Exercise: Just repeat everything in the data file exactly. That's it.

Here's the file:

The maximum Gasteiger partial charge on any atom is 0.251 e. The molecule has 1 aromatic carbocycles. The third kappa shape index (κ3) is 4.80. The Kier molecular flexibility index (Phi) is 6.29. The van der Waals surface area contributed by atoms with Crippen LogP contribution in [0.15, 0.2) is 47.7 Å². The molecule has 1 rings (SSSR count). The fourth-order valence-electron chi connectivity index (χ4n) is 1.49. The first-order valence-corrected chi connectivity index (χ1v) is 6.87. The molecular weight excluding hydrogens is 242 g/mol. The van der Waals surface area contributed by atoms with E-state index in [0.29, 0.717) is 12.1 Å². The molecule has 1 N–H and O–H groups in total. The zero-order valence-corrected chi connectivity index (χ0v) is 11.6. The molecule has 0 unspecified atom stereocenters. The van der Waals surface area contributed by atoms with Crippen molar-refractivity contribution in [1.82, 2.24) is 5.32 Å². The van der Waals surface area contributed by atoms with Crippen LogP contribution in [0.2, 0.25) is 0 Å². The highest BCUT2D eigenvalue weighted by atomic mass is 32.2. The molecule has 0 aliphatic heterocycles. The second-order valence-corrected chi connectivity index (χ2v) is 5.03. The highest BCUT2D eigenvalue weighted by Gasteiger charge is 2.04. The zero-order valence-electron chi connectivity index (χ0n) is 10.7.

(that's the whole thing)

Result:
The maximum Gasteiger partial charge on any atom is 0.251 e. The molecule has 1 aromatic carbocycles. The third kappa shape index (κ3) is 4.80. The Kier molecular flexibility index (Phi) is 6.29. The van der Waals surface area contributed by atoms with Crippen LogP contribution in [0.15, 0.2) is 47.7 Å². The molecule has 1 rings (SSSR count). The fourth-order valence-electron chi connectivity index (χ4n) is 1.49. The first-order valence-corrected chi connectivity index (χ1v) is 6.87. The molecular weight excluding hydrogens is 242 g/mol. The van der Waals surface area contributed by atoms with E-state index in [0.29, 0.717) is 12.1 Å². The molecule has 1 N–H and O–H groups in total. The zero-order valence-corrected chi connectivity index (χ0v) is 11.6. The molecule has 0 unspecified atom stereocenters. The van der Waals surface area contributed by atoms with Crippen molar-refractivity contribution in [1.82, 2.24) is 5.32 Å². The van der Waals surface area contributed by atoms with Crippen LogP contribution in [0.2, 0.25) is 0 Å². The highest BCUT2D eigenvalue weighted by atomic mass is 32.2. The molecule has 0 aliphatic heterocycles. The second-order valence-corrected chi connectivity index (χ2v) is 5.03. The highest BCUT2D eigenvalue weighted by Gasteiger charge is 2.04. The zero-order valence-electron chi connectivity index (χ0n) is 10.7.